It is undisputed that Mr. Lockhart did not inspect the payroll records of C & F. However, it is also undisputed that the former employees have valid claims for unpaid wages and fringe benefits. In a deposition on September 18, 1998, Mr. Lockhart testified that he met with each miner as well as Mr. Childers during his investigation of these claims. He further testified that Mr. Childers admitted that he owed the sum set forth in each claim for unpaid wages and fringe benefits filed by his former employees. Thus, while Mr. Lockhart verified the unpaid wages and fringe benefits owed to the eleven employees, he did not inspect C & F's payroll records.

         Although W.Va. Code § 21-5-14(e) is silent as to the nature of the investigation required when an employee files a claim for unpaid wages and fringe benefits, 42 C.S.R. § 5-16.5 provides, in pertinent part:

        When a claim for wages against an employer who has posted a bond is made, the Commissioner will cause an investigation of the employer's payroll records and have them submitted for his or her review and determination of wages. He or she will then have certification of the wages prepared and present same to the bonding company or the State Treasurer for payment of said wages.

The circuit court has interpreted this legislative rule as imposing a mandatory duty upon the Commissioner to review the employer's payroll records. After examining the rule and considering it in the context of the purpose of the Wage Payment and Collection Act, W.Va. Code §§ 21-5-1 to -18, we find the circuit court's interpretation of 42 C.S.R. § 5-16.5 to be erroneous.

        This Court has often noted that the paramount goal of statutory interpretation is to ascertain and give effect to the intent of the Legislature. In re Greg H., 208 W.Va. 756, , 542 S.E.2d 919, 923 (2000) (citing State ex rel. Goff v. Merrifield, 191 W.Va. 473, 446 S.E.2d 695 (1994); Hechler v. McCuskey, 179 W.Va. 129, 365 S.E.2d 793 (1987); State ex rel. Simpkins v. Harvey, 172 W.Va. 312, 305 S.E.2d 268 (1983)). Accordingly, we have stated that “[i]n interpreting any statute, our principles of statutory construction require us to give effect to the spirit, purpose, and intent of the Legislature.” State v. King, 205 W.Va. 422, 427, 518 S.E.2d 663, 668 (1999) (citing Wooddell v. Dailey, 160 W.Va. 65, 68, 230 S.E.2d 466, 469 (1976)). Moreover, this Court has held that “'“Rules and Regulations of ... [an agency] must faithfully reflect the intention of the legislature; when there is clear and unambiguous language in a statute, that language must be given the same clear and unambiguous force and effect in the ... [agency's] Rules and Regulations that it has in the statute.” Syl. pt. 4, Ranger Fuel Corp. v. West Virginia Human Rights Commission, 180 W.Va. 260, 376 S.E.2d 154 (1988).' Syl. pt. 2, in part, Chico Dairy Company v. Human Rights Commission, 181 W.Va. 238, 382 S.E.2d 75 (1989).” Syllabus Point 5, Appalachian Power Co. v. State Tax Dept. of West Virginia, 195 W.Va. 573, 466 S.E.2d 424 (1995).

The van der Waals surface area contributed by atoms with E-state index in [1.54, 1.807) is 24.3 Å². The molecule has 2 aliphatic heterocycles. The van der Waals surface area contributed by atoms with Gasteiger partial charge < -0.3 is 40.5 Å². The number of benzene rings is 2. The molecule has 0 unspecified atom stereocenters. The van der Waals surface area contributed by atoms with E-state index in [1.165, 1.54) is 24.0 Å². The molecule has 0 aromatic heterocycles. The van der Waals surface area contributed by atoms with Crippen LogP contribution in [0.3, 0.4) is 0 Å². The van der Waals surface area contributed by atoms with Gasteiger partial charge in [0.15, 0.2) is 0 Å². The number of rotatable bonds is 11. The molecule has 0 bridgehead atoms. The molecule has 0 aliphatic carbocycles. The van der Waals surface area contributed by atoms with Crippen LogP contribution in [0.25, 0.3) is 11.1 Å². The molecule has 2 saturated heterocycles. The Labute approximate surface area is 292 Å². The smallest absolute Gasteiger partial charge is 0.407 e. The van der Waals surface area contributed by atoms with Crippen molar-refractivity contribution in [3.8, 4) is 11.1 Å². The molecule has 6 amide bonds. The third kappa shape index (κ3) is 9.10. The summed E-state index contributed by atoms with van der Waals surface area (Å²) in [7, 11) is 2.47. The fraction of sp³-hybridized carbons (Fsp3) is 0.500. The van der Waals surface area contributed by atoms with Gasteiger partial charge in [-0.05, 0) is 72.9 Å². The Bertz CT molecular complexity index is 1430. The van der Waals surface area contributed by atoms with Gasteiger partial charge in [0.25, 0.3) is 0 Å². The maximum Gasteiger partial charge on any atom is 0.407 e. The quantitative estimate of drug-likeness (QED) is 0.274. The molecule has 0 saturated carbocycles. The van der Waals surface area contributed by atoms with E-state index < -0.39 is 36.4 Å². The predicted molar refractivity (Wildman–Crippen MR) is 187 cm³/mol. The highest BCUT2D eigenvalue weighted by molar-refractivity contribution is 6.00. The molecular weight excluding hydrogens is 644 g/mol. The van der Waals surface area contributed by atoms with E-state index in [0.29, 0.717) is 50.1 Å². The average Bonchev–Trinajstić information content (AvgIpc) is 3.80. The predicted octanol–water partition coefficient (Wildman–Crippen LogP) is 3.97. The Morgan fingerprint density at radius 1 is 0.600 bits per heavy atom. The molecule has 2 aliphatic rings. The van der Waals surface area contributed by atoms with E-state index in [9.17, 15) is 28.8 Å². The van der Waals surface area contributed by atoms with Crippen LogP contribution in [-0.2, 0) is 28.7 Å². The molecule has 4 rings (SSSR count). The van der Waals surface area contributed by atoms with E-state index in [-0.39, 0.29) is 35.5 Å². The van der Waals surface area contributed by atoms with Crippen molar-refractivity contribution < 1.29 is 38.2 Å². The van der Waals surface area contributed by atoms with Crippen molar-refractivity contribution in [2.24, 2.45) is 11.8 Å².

This Court has previously recognized that “[t]he West Virginia Wage Payment and Collection Act is remedial legislation designed to protect working people and assist them in the collection of compensation wrongfully withheld.” Mullins v. Venable, 171 W.Va. 92, 94, 297 S.E.2d 866, 869 (1982). In this regard, W.Va. Code § 21-5-14 provides a mechanism for employees to obtain unpaid wages and benefits. When such a claim is made, the statute directs the Commissioner to conduct an investigation to certify that the claimed wages and benefits have not been paid. W.Va. Code § 21-5-14(e). Once the unpaid wages and fringe benefits are confirmed, the Commissioner must demand that the employer pay said wages and benefits. Id. If payment is not made, the Commissioner then forwards the certification of the wages and benefits to the bonding company for payment. Id.

        As noted above, W.Va. Code § 21-5-14 does not address the nature of the Commissioner's investigation.See footnote 5 5 While 42 C.S.R. § 5-16.5 instructs the Commissioner to investigate the employer's records, the regulation does not contain any mandatory language such as the word “shall” requiring the Commissioner to inspect the payroll records. See Syllabus Point 3, in part, State v. Richards, 206 W.Va. 573, 526 S.E.2d 539 (1999) (“'“The word 'shall,' . . . should be afforded a mandatory connotation.” Point 2 Syllabus, Terry v. Sencindiver, 153 W.Va. 651[, 171 S.E.2d 480 (1969) ].' Syllabus point 3, Bounds v. State Workmen's Compensation Comm'r, 153 W.Va. 670, 172 S.E.2d 379 (1970)”). Obviously, the Commissioner must verify the unpaid wage and fringe benefit claims.